Safe at Sea: What to do when you run aground
There is a common quote among experienced boaters in Southwest Florida – “It’s not a question of ‘Will you run aground? It’s a question of when you run aground!'”
In our very shallow waters, particularly throughout the bay, it’s only a matter of time before you’ll need the following advice – what to do when you run aground:
First, check your hull for damage. Before you (and your passengers) do this, be sure who anyone enters the water is wearing a P.F.D. Likewise, they should wear water shoes: rocks and stumps abound.
Unfortunately, hitting an object (on of these rocks or stump) even at a “moderate” speed, can damage the hull. Remember, if there is a hole in your hull, you are far better off aground than ever trying to reach port.
Of course, if you run aground during an incoming tide, time is on your side. Unfortunately, if it is a falling tide, you (and crew) must work quickly, or you may be aground for several hours.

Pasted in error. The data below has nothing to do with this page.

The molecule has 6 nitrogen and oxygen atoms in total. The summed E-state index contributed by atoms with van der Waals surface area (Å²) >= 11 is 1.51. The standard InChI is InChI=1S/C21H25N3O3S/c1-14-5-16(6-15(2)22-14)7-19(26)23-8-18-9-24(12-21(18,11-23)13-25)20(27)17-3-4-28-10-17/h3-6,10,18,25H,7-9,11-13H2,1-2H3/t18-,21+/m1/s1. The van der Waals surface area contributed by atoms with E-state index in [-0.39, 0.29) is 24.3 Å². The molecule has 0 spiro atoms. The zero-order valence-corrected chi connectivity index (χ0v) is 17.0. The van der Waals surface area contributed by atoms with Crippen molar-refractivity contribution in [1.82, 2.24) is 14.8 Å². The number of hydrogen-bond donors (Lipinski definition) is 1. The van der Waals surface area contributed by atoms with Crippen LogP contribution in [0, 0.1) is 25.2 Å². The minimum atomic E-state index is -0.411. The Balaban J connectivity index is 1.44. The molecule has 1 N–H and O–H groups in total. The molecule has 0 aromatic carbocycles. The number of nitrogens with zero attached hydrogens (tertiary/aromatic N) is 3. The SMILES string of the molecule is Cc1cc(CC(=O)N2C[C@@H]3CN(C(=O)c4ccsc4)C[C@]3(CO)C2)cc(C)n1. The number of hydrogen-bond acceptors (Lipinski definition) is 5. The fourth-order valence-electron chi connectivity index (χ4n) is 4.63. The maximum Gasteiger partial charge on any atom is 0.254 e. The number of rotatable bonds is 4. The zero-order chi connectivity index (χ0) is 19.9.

Clearly, the shallower drafted hull is easier to free than a large, deep-draft boat.
After the hull has been examined:
Tilt an outboard motor(s) or stern drive(s) into an up position to reduce draft at the transom. Do not run your engine(s) as that will risk pumping sand or mud into them.
Sometimes, by shifting the weight to the stern, larger powerboats may move the boat afloat. Larger, stronger passengers may then be able to push the boat into deeper water. (Make sure there is an easy way get back onto the boat before trying this because a boat aground is far easier to deal with than an unaccompanied boat adrift!)
Also, the boat might be freed by rocking it back and forth. Again, use caution.
If you call the U.S. Coast Guard or a commercial towing company such as SeaTow or BoatUS, you’ll need to know your estimated position. Likewise, if you do not have towing insurance, you will want to know the estimated cost of their assistance before you hire them.
A second often-quoted saying by Southwest Florida boaters goes like this – “If a seasoned Florida boater tells you he/she’s never been aground, he’s lying!”
Pat Schmidt is a member of America’s Boating Club of Sanibel-Captiva. For more information on courses offered by the chapter, visit www.sancapboating.club or contact firstname.lastname@example.org or 239-985-9472.